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The Penguins are too top heavy at forward

It has also been worse over the past few games.

Dallas Stars v Pittsburgh Penguins Photo by Joe Sargent/NHLI via Getty Images

There is one thing that I always like to look at with the Pittsburgh Penguins to determine my level of expectation for them.

The quality of their depth.

The Penguins teams in the Sidney Crosby and Evgeni Malkin era that have gone far in the playoffs and won championships have all had four strong lines, including three capable scoring lines, that have given them a balanced line up.

The teams that have not done as well or fizzled out earlier than expected, have not had that.

When trying to assess that depth I have one simple thing that I look at: How does the team play when neither Sidney Crosby or Evgeni Malkin are on the ice. That is the sign of their depth because it is literally showing what their third-and fourth-lines are capable of doing.

Right now, this team is not getting much from that group of depth players.

First, some current numbers.

When neither of the big two are on the ice the Penguins are being outscored by eight goals (20-28) and are under a 45 percent share in total shot attempts, scoring chances, expected goals, and high-danger scoring chances.

Even more concerning is the fact that those numbers are getting worse.

Over the past 10 games those numbers have dropped down to under 40 percent in terms of the shot attempt, expected goals, scoring chances, and high-danger scoring chances, while the goal share has also gotten significantly worse as they have been outscored 3-11 (only a 23 percent share of the goals).

This, quite simply, is not good enough.

A lot of those struggles are directed at the third line, which we have talked about in great detail in recent weeks as Jeff Carter, Kasperi Kapanen, and Brock McGinn have struggled to form a capable group. The only thing holding them above water right now even a little bit is the fact that McGinn is on a shooting percentage heater that is at least somewhat masking all of the lines flaws.

The fourth line has been okay defensively, but is not providing much offense at all. It might be a capable fourth line if the third line was better, but that bottom unit is even more exposed when the third line is not providing much value.

Just for some comparisons sake, I went back through the 2007-08 season (as far back as I can on Natural Stat Trick) and looked at all of the Penguins’ 5-on-5 shares through the years when neither Crosby or Malkin is on the ice.

This table is simply sorted by goals share.

I know seeing a lot of “first round” at the top might put a big dent in my theory here, but I considered those 2020-21 and 2021-22 teams legitimate contenders, and I think based on the way they played in the playoffs they would have had a chance to at least make a decent run if they just had competent goaltending. The 2010-11 team was the team that did not have Crosby or Malkin for half of the season and not at all in the Stanley Cup Playoffs.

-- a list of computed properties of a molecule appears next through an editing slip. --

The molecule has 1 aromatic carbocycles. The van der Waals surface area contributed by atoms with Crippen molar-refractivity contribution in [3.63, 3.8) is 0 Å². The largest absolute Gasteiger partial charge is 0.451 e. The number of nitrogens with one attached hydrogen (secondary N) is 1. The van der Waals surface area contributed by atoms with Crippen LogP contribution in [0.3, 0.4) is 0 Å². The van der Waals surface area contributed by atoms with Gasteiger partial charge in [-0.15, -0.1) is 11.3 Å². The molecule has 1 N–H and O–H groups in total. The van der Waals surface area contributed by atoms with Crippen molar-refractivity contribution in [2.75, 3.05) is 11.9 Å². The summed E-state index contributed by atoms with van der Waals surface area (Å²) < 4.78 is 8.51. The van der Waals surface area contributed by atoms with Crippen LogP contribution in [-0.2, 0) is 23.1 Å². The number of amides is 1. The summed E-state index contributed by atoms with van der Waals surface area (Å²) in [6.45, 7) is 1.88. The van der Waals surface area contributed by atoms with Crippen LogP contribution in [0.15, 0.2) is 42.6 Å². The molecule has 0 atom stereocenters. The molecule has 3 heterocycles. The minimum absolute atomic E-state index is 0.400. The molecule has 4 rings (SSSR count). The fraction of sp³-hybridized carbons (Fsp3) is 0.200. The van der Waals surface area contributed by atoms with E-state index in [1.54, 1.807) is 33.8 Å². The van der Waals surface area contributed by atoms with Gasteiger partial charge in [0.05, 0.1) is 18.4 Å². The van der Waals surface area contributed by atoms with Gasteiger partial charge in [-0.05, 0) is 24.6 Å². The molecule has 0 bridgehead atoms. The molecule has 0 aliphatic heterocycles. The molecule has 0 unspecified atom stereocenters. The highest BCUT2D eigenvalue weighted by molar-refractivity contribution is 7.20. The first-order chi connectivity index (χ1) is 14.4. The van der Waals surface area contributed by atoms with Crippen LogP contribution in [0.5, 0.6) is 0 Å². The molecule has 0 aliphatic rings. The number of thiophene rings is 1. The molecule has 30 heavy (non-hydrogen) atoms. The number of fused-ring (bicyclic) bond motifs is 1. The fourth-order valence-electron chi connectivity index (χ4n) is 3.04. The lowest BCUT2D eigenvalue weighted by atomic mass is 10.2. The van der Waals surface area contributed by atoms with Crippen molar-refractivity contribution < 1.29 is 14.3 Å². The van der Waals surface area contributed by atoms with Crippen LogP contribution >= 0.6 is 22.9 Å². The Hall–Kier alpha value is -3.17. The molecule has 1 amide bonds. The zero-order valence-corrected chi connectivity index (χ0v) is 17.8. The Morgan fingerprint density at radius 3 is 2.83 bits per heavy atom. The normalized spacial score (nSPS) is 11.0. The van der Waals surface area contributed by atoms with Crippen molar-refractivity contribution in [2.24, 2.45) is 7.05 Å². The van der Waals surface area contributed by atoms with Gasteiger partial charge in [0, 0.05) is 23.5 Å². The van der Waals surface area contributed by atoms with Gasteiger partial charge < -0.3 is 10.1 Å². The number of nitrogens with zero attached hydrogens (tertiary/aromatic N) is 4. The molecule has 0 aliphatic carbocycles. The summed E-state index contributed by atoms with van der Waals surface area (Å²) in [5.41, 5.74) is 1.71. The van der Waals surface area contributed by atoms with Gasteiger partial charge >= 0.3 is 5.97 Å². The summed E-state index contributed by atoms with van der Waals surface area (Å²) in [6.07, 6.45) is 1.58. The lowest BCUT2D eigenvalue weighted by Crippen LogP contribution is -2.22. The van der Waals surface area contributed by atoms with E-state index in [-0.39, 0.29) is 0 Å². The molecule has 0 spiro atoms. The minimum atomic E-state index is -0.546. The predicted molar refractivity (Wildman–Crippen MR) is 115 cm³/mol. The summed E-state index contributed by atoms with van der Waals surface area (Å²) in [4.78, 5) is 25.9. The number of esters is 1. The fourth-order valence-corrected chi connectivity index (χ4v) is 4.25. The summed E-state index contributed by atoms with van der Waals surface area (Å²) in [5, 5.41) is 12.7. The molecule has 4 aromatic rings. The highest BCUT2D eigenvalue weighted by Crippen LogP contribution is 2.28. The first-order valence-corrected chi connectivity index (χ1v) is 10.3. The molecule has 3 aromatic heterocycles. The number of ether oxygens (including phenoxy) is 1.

If anything, it just shows how many variables there are in terms of winning.

The 5-on-5 play from your depth players is only part of the equation.

Injuries matter.

Goaltending matters.

Special teams matters.

The 5-on-5 play from the top-two line matters.

It ALL matters, especially when you put EVERYTHING together.

But you need to have all of it come together at the same time to win, and if you do not have one of those elements, it can hurt you. A lot. That is why the current production (or lack of production) from the depth forwards is so concerning. It is not there, and that is a big element to not have. In other years, it might have been injuries holding them back. Or goaltending. This time it might end up being the lack of quality depth unless they do something to address it.

I think if you look at the teams in the top half of that table you might look back at them and say, “yeah, that team had a really good chance to win.”

Look at the teams on the bottom, especially 2013-14 and 2014-15 teams and you might remember just how bad those bottom-six groups were. It was tough to see them match up with better teams.

This team is, as of this moment, down among that group.

No matter how great your top-tier players are, and the Penguins’ top-tier players are most definitely still great, they are never going to dominate every single night and carry the offense. You have to have more people beyond them that can contribute when they have an off night or get locked up for a few games in the playoffs. It WILL happen. It happens to everybody no matter how dominant or great they are. It is why some of those early 2010 Penguins teams struggled to go further in the playoffs. It is why a team like the Edmonton Oilers can not accomplish much of anything even though they have Connor McDavid and Leon Draisaitl at the top of the lineup.

We know the third line is not good and needs a boost, especially at center. But the entire bottom-six could use a lift.

With the top two lines looking dominant, Tristan Jarry looking like he has things figured out, and the defense being pretty good (when everybody is healthy) this is the one thing that is going to be a problem. They need to figure out a way to fix it. It could be the difference between another first round exit or a potential deep run in the Stanley Cup Playoffs.